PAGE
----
The Trump administration imposed a 20% tariff on Canadian lumber, citing unfair government subsidies. Very well, but what about our subsidized exports? Just two days after the tariff decision, Trump signed an executive order amending the Antiquities Act, allowing a review of all national monuments declared since 1996. One thing this would potentially do is open up more national forest land for logging. How is this different from the “unfair government subsidy” of the Canadian lumber industry?
President Trump made news last week by imposing a tariff of up to 24% on Canadian lumber imports.
There’s some history behind this decision. It’s the latest volley in a slow motion trade skirmish that’s been going on since the 1980s. According to Alexia Fernández Campbell at Vox, the American lumber industry regularly gets its dander up over its inability to compete with cheaper, imported Canadian lumber. Grievances are filed with the appropriate authorities, and the government responds by moving to impose a tariff. And then, like clockwork, Canadian and American negotiators have a chat (I’d like to imagine it happening over a cold, imported lager) and a truce is declared, with Canada agreeing to restrict its lumber exports to the United States. Eventually, the wheel turns again – six times now.
What’s different this time? Just like routine votes to increase the ceiling on the national debt became political weapons for a Republican congress under former President Obama, the latest turn of the Canadian lumber cycle fit beautifully into Trump’s sometimey-nationalist political agenda. By playing it up to a public that may not habitually follow U.S./Canadian relations, Trump appears to be standing up for “America First!” It’s a tale, full of sound and fury, signifying not very much, eh?
But not, after all, signifying nothing. There’s a reason that Canadian lumber is said to be artificially cheap. U.S. lumber companies allege that Canadian lumber companies undercut their prices because they’re able to harvest timber from Canada’s huge tracts of forested land that the government makes available at below-market rates. For its part, Canada claims that the lumber companies pay for the timber privileges in kind, by providing other services on public lands, such as preventing forest fires and building roads.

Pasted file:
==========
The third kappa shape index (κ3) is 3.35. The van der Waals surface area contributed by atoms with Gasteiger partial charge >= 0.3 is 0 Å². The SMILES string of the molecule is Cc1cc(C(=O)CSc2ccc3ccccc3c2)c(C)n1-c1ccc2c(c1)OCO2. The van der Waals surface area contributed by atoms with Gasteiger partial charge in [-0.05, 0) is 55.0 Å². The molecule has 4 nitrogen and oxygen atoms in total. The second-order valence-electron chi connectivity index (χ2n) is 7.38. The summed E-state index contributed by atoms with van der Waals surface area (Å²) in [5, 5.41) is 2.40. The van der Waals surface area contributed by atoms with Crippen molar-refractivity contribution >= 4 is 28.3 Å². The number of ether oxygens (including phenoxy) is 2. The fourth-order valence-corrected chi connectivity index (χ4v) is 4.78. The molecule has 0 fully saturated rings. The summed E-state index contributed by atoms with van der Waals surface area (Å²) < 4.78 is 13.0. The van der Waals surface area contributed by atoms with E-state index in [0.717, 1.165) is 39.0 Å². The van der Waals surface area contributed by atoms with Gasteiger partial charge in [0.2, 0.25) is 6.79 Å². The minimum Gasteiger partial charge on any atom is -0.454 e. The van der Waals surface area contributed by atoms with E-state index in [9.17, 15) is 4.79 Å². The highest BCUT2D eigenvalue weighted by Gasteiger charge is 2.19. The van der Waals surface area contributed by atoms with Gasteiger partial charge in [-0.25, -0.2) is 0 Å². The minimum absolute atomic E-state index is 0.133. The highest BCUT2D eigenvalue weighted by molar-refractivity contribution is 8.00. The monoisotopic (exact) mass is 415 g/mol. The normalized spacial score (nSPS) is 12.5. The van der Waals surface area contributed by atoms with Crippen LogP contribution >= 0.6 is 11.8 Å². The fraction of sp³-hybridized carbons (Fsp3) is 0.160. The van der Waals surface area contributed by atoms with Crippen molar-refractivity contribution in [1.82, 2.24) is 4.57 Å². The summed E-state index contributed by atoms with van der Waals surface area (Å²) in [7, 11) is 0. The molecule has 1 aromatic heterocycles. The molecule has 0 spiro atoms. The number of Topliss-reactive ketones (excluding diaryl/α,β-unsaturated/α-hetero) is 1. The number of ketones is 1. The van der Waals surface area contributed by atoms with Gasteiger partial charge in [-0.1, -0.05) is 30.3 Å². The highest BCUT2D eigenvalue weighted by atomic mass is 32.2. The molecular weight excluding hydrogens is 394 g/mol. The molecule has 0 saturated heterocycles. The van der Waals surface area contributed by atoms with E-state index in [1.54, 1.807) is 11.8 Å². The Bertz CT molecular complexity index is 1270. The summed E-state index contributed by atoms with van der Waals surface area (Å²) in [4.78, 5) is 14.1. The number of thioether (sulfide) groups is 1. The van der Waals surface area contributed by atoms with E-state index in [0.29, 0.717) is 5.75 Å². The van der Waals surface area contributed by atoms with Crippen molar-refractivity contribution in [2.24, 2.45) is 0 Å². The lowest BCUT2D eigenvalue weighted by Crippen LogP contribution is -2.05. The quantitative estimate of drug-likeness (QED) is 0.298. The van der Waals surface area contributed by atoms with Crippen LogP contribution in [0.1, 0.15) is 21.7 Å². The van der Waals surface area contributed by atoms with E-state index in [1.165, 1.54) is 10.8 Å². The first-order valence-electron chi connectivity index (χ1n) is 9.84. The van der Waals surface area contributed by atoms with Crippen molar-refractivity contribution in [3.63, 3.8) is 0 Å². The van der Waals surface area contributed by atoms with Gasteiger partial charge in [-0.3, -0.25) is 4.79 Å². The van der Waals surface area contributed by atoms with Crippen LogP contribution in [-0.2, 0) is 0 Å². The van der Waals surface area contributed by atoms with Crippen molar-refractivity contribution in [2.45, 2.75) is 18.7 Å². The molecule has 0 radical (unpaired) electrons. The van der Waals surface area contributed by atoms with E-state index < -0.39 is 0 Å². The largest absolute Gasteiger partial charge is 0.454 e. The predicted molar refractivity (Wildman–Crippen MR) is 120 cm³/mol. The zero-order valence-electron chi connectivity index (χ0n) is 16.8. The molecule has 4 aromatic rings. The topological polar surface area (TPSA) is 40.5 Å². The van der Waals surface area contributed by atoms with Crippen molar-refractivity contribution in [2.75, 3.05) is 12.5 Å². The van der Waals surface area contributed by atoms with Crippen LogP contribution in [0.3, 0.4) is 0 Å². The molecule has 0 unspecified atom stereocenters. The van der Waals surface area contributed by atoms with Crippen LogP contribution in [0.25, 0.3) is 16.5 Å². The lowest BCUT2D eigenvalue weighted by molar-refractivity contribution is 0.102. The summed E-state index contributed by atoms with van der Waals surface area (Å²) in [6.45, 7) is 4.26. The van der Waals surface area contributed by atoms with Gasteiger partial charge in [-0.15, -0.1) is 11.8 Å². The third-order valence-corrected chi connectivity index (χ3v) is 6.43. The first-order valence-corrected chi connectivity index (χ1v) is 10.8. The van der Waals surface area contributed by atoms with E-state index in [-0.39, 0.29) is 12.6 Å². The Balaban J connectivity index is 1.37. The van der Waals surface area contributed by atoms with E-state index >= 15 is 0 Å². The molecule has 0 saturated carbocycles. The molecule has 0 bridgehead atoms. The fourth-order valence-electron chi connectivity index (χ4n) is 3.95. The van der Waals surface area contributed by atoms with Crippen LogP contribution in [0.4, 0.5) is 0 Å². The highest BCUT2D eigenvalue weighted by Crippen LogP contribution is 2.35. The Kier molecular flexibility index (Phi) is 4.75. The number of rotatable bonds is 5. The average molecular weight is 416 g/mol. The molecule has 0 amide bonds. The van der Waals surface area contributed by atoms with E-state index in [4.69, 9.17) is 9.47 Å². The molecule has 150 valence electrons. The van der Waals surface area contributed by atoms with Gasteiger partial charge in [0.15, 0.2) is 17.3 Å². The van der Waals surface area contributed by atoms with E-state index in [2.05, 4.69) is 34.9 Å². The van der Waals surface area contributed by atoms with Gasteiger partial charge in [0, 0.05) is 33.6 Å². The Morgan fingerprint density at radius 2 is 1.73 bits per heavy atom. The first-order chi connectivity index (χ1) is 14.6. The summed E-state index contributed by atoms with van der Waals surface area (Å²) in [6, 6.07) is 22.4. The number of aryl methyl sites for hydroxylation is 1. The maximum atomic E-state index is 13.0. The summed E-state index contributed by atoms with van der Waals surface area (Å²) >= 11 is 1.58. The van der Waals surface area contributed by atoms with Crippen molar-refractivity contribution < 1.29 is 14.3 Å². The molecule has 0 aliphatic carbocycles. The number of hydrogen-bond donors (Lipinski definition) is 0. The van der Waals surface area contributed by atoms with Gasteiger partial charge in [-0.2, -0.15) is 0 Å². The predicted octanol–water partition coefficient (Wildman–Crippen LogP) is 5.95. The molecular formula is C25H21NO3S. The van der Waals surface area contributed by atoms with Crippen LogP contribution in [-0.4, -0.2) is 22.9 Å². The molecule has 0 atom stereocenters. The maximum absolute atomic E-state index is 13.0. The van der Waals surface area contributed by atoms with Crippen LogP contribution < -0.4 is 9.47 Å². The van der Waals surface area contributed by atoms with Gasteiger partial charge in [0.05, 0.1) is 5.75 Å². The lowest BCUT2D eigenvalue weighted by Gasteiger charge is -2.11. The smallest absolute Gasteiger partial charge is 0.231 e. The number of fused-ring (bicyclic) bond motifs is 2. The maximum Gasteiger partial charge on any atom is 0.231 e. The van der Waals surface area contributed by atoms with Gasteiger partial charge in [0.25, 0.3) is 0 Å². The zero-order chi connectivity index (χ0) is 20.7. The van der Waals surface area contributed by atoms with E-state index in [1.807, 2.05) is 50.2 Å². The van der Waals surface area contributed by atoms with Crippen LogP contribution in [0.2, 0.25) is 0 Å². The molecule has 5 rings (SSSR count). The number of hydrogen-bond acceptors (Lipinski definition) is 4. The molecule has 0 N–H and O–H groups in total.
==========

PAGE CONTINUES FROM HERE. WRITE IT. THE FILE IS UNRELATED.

Canada’s beautiful, they’re rich, they’ve got huge tracts of land… (Monty Python clip posted to YouTube by Matthew St. Gelais)
There’s a grain of truth to assertions that government subsidies provide an unfair trade advantage (or distort the “free” market, depending on your ideology). If Canadian lumber merits an import tariff because it’s subsidized by their government, though, let’s consider what else is unfair and which other countries should consider taxing in order to promote their own domestic producers.
Just two days after the tariff decision, Trump signed an executive order amending the Antiquities Act, allowing a review and reconsideration of all national monuments declared since 1996. One thing this would potentially do is open up more national forest land for logging and oil drilling. How is this different from the “unfair government subsidy” of the Canadian lumber industry logging on public land? Perhaps China, where a fifth of our hardwood ends up, should consider our unfair practices and act accordingly if this comes to pass.
The United States is also the largest exporter of agricultural products in the world. Selling our subsidized exports, like corn and soybeans, cheaply in the markets of poor and developing countries (known as “dumping”) routinely destroys the livelihood of their local farmers. Farm subsidies are hugely popular here, and newly minted Agriculture Secretary Sonny Perdue insists that he will defend farm subsidies despite Trump’s proposed cuts to the USDA budget. If we don’t stop subsidizing our farmers, perhaps other countries ought to declare our ag exports unfair, for their own good.
Perhaps the most notable, egregious unfair advantage accrued to Cliven Bundy, who not only grazes his cattle on public land, but has also refused to pay anything for doing so since 1993. Even those ranchers who pay the current cost of $1.87 per cow/calf unit per month to graze their cattle on public land still get an incredible deal.
It’s generally a good idea for people to rely on more local sources for the things they need to live, within their own country at least, and closer to home is even better. This makes communities more resilient in the face of a changing world. However, if we’re going to make a big deal about subsidized Canadian lumber imports undercutting our domestic lumber industry, we need to take a good, long look at our own economic practices and see how fair we’re being to everybody else.